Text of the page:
With a focus on modified nostalgic images, Frances Berry’s work highlights the power of contemporary art.
Active since 2008, she is best known for both minimally- and highly-altered photography, either capturing her own images or altering found ones. But what really accentuates her thorough immediacy is a focus on old photographs, warped and affected in surprising but thoughtful ways. In her series “Becoming,” for instance, she mirrored and stretched archetypal American portraits, twisting their canned immobility. And in a series for BAZAAR Art, Berry worked with vintage images of Singapore, overlaying them with themselves, highlighting the country’s architecture as well as its penchant for Americana.
Now, Berry has returned to Nashville’s Channel to Channel gallery for her first solo show there in years: “Unladylike.” (The exact date of her last show at the gallery varies, depending on who you ask. Channel to Channel marks that debut as 2016, while Berry seems to list it as 2015 on her artist’s CV.) Running until May 25, this show offers a new approach from the contemporary artist — while still inundated with nostalgic imagery, Berry has drawn the works that appear.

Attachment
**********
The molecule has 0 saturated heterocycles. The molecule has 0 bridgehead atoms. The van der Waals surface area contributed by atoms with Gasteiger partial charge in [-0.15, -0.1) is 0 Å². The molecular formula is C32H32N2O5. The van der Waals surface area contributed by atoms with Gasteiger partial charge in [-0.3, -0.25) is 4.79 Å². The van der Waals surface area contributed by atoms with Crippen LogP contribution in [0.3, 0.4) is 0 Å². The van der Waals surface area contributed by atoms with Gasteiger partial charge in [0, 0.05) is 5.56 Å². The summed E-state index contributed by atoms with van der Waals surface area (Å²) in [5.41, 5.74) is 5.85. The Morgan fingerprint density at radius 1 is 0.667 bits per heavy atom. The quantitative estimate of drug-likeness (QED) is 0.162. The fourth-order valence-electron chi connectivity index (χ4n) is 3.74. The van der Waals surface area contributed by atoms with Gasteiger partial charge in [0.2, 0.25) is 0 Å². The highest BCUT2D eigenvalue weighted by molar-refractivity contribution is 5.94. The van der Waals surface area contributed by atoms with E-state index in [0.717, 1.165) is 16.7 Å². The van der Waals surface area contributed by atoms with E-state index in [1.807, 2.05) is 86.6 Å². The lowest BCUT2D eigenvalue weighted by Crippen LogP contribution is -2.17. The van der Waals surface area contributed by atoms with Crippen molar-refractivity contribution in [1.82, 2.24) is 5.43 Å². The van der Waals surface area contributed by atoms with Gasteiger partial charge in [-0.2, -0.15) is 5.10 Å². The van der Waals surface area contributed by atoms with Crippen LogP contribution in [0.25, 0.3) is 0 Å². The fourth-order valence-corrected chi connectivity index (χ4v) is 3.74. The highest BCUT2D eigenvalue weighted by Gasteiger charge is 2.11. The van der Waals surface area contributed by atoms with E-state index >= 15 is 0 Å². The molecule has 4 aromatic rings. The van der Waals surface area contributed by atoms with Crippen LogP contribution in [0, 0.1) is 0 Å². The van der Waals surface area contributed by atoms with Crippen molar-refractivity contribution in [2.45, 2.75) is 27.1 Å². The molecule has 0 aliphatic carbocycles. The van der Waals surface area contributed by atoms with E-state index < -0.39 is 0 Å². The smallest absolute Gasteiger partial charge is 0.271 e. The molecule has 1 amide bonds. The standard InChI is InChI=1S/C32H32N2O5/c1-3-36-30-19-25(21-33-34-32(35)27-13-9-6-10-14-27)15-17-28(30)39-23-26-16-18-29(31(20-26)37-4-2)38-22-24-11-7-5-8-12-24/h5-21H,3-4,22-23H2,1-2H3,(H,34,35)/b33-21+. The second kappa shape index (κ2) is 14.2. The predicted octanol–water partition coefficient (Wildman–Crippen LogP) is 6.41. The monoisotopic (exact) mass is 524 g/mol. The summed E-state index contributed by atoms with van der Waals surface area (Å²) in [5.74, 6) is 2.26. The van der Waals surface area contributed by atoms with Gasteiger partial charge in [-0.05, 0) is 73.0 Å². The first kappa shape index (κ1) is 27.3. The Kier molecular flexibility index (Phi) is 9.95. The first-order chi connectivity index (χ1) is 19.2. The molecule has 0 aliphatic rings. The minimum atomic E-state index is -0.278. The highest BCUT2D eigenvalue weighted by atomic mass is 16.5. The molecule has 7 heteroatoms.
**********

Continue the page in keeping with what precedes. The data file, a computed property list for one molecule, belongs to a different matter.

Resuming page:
“This show created a new foundation for Berry’s work which began to include many works on paper drawn with mixed media such as pastel, acrylic marker, charcoal and printed imagery,” according to Channel to Channel. “A narrative began to unfold of characters from her [Memphis] upbringing, strangers and ‘lady parts.’ Sensual and sexual at times and bizarre and humorous at others, Berry has created a body of work that embodies her spirit, personality and is often times autobiographical.”
In Bomb Pop, Berry has rendered the melting confection of American youth and adorned its dripping stickiness with graffiti and provocative statements. Like much in Berry’s oeuvre, it reconsiders the nostalgic through her unique contemporary lens.
Berry received her Bachelor of Fine Arts degree from the University of Alabama and her Master of Fine Arts degree from the Memphis College of Art. Her work has been featured in Marfa, Texas; Paris and by the Los Angeles County Museum of Art. She currently lives in Memphis.
Channel to Channel is located at 507 Hagan Street in We-Ho.